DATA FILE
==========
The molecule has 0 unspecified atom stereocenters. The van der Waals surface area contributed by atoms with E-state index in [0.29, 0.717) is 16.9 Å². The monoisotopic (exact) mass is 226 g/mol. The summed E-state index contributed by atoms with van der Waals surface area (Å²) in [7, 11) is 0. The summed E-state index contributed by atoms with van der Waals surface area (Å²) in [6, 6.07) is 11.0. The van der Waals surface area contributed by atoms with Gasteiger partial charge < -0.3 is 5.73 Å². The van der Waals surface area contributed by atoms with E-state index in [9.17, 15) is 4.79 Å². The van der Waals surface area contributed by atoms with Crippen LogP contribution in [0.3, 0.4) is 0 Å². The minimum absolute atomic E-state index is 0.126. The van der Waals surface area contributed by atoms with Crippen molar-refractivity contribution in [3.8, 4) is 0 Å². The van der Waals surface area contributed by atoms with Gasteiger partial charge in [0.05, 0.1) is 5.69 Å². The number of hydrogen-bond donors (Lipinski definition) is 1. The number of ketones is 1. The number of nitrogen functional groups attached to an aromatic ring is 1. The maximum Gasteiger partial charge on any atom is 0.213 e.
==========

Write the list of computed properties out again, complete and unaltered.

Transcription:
The molecule has 0 unspecified atom stereocenters. The van der Waals surface area contributed by atoms with E-state index in [0.29, 0.717) is 16.9 Å². The monoisotopic (exact) mass is 226 g/mol. The summed E-state index contributed by atoms with van der Waals surface area (Å²) in [7, 11) is 0. The summed E-state index contributed by atoms with van der Waals surface area (Å²) in [6, 6.07) is 11.0. The van der Waals surface area contributed by atoms with Gasteiger partial charge < -0.3 is 5.73 Å². The van der Waals surface area contributed by atoms with E-state index in [9.17, 15) is 4.79 Å². The van der Waals surface area contributed by atoms with Crippen LogP contribution in [0.3, 0.4) is 0 Å². The minimum absolute atomic E-state index is 0.126. The van der Waals surface area contributed by atoms with Crippen molar-refractivity contribution in [3.8, 4) is 0 Å². The van der Waals surface area contributed by atoms with Gasteiger partial charge in [0.05, 0.1) is 5.69 Å². The number of hydrogen-bond donors (Lipinski definition) is 1. The number of ketones is 1. The number of nitrogen functional groups attached to an aromatic ring is 1. The maximum Gasteiger partial charge on any atom is 0.213 e.